All posts by sneaky hippy

About sneaky hippy

I'm a hippie. ...Or am I?

Sweet Orange Semolina Tea Cakes

Sick food photog skills you got there.

And so continues the parade of slightly ugly, not-too-sweet snack desserts. These are a take on a take on a take on Lebanese semolina cakes, and updated to be lighter. If you don’t have the orange blossom water, you can find it in middle eastern markets, some higher end grocery stores, or just add in a little extra orange or lime juice.

  • 1 cup all purpose flour
  • 1/3 cup semolina flour
  • 1/2 tsp salt
  • 1/2 tsp baking powder
  • 1/4 tsp baking soda
  • 2 eggs
  • 1 tbsp orange zest*
  • 1/4 cup orange juice*
  • 1/2 cup olive oil
  • 2/3 cup almond (or regular) milk
  • 1 tsp orange blossom water
  • Half an orange, sliced thinly into either 12 or 18 thin pieces, for garnish*

*I was able to get all of this out of one largeish navel orange, but your mileage may vary.

Makes 12 large muffins, or 18 tea cakes, like the ones in the picture

  1. Preheat oven to 350.
  2. Grease a muffin tin very well, or add liners to the cups. (I did not grease as well as I should have, and so they were a bit of a mess.)
  3. Combine all the dry ingredients and whisk together
  4. Combine all the wet ingredients. Use an electric mixer or hand whisk until slightly frothy.
  5. Add wet ingredients to dry ingredients. Stir until just combined. The semolina flour will leave a few lumps–that is ok. The batter will be on the thin side. Let it sit for five minutes to let the semolina absorb some of the liquid.
  6. Pour the batter into the muffin cups and garnish each muffin with a small slice of orange. (This isn’t required, but the mix of sharp orange peel and fruity olive oil is wonderful.)
  7. Bake for 20-25 minutes or until a toothpick inserted near the center comes out clean.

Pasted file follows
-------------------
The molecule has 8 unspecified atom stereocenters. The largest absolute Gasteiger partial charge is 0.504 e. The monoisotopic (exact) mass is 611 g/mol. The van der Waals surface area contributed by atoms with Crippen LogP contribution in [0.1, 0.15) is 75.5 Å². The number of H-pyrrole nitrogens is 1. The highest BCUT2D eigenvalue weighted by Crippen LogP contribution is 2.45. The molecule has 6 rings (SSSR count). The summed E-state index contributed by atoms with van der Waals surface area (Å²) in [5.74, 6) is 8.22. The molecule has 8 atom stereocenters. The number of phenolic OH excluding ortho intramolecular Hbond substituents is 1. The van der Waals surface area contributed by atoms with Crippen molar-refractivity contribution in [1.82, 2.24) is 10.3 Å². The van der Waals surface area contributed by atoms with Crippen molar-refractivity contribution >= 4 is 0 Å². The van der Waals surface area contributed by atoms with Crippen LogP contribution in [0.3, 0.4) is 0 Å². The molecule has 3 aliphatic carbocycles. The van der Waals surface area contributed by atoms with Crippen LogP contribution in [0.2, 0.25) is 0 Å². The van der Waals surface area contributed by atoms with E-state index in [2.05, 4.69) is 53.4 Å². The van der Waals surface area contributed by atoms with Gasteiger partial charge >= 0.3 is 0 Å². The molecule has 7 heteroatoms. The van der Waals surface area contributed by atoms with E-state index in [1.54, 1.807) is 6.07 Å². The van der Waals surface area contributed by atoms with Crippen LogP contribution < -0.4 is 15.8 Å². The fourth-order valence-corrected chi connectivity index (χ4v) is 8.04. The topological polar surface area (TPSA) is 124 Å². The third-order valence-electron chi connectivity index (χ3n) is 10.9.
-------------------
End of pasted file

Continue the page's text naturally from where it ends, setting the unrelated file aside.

These cakes have a moist, tender, almost pudding-like interior, and a light crisp exterior. They’re not very sweet-more of a snack than a dessert, and have that unmistakable taste of semolina.

Nutrition Information:

Servings 18.0
Amount Per Serving
calories 120
% Daily Value *
Total Fat 9 g 14 %
Saturated Fat 1 g 7 %
Monounsaturated Fat 6 g
Polyunsaturated Fat 1 g
Trans Fat 0 g
Cholesterol 21 mg 7 %
Sodium 65 mg 3 %
Potassium 14 mg 0 %
Total Carbohydrate 8 g 3 %
Dietary Fiber 1 g 2 %
Sugars 1 g
Protein 2 g 4 %
Vitamin A 2 %
Vitamin C 9 %
Calcium 3 %
Iron 1 %

Repotting a Lemon Tree

The trees are blossoming and the daffodils are out, and that means the fruit trees are about to enter their growth phase for the year. So, early or not, it’s time to start tree maintenance. I had a little lemon tree in a small pot who was past due for a spacious new home, so I took an hour and made the switch.

Lemon tree very pretty
Hi, pretty.
  1. Find a suitable container.
  2. Make sure the container has adequate drainage. 
  3. Put the container in its new place.
  4. Add a layer of gravel and detritus to help keep the roots happy. Lemon trees like moist, but not damp soil.
  5. Build up the soil layer to create a base for your tree. Water the soil and pack it lightly.
  6. Remove the tree from its old pot. Shake the roots loose, and if the tree is root bound, make sure to carefully separate a few out to assist with the growth process, and to keep old roots from strangling new growth.
  7. If using solid fertilizer, add it now.
  8. Top up the soil to the same level as in the previous pot.
  9. Water again.
  10. Add mulch or ground cover to assist with moisture retention.
  11. Enjoy your beautiful tree!

The garden awakens! Or, how to plant free roses. 

We help take care of our neighbor, who in return tells us wild stories of her younger days growing up in Japan. My husband was helping clean out her yard, and ended up removing a climbing rose that was blocking access in her garden.